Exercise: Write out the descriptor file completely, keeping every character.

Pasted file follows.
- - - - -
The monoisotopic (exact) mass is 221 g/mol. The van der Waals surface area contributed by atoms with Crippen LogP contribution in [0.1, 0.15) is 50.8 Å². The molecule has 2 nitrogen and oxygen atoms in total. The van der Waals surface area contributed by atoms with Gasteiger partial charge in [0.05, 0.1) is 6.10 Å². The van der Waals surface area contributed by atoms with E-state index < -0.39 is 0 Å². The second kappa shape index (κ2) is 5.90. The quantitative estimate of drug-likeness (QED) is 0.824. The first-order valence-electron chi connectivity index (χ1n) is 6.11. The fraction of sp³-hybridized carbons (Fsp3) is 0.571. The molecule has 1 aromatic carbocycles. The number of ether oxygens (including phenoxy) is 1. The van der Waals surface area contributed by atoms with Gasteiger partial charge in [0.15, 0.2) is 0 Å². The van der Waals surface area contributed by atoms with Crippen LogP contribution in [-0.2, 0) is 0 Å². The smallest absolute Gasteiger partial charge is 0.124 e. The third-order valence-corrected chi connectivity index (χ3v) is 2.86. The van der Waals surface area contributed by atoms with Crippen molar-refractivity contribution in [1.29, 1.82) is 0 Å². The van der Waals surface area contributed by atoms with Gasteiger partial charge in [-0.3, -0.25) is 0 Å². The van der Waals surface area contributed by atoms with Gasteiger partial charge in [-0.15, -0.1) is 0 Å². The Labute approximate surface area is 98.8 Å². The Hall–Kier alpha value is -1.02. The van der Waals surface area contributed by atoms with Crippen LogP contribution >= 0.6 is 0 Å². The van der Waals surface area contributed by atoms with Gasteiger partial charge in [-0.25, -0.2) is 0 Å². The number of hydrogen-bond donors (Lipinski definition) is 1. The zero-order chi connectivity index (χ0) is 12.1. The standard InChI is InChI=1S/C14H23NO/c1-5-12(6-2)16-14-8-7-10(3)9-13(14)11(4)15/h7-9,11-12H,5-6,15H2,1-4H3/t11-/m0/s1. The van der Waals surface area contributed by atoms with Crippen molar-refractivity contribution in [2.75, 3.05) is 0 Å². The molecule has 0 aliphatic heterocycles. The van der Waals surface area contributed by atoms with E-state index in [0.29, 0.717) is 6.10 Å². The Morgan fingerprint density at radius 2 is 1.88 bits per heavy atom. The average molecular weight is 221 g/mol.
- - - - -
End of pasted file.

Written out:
The monoisotopic (exact) mass is 221 g/mol. The van der Waals surface area contributed by atoms with Crippen LogP contribution in [0.1, 0.15) is 50.8 Å². The molecule has 2 nitrogen and oxygen atoms in total. The van der Waals surface area contributed by atoms with Gasteiger partial charge in [0.05, 0.1) is 6.10 Å². The van der Waals surface area contributed by atoms with E-state index < -0.39 is 0 Å². The second kappa shape index (κ2) is 5.90. The quantitative estimate of drug-likeness (QED) is 0.824. The first-order valence-electron chi connectivity index (χ1n) is 6.11. The fraction of sp³-hybridized carbons (Fsp3) is 0.571. The molecule has 1 aromatic carbocycles. The number of ether oxygens (including phenoxy) is 1. The van der Waals surface area contributed by atoms with Gasteiger partial charge in [0.15, 0.2) is 0 Å². The van der Waals surface area contributed by atoms with Crippen LogP contribution in [-0.2, 0) is 0 Å². The smallest absolute Gasteiger partial charge is 0.124 e. The third-order valence-corrected chi connectivity index (χ3v) is 2.86. The van der Waals surface area contributed by atoms with Crippen molar-refractivity contribution in [1.29, 1.82) is 0 Å². The van der Waals surface area contributed by atoms with Gasteiger partial charge in [-0.3, -0.25) is 0 Å². The van der Waals surface area contributed by atoms with Gasteiger partial charge in [-0.15, -0.1) is 0 Å². The Labute approximate surface area is 98.8 Å². The Hall–Kier alpha value is -1.02. The van der Waals surface area contributed by atoms with Crippen LogP contribution >= 0.6 is 0 Å². The van der Waals surface area contributed by atoms with Gasteiger partial charge in [-0.25, -0.2) is 0 Å². The number of hydrogen-bond donors (Lipinski definition) is 1. The zero-order chi connectivity index (χ0) is 12.1. The standard InChI is InChI=1S/C14H23NO/c1-5-12(6-2)16-14-8-7-10(3)9-13(14)11(4)15/h7-9,11-12H,5-6,15H2,1-4H3/t11-/m0/s1. The van der Waals surface area contributed by atoms with Crippen molar-refractivity contribution in [2.75, 3.05) is 0 Å². The molecule has 0 aliphatic heterocycles. The van der Waals surface area contributed by atoms with E-state index in [0.29, 0.717) is 6.10 Å². The Morgan fingerprint density at radius 2 is 1.88 bits per heavy atom. The average molecular weight is 221 g/mol.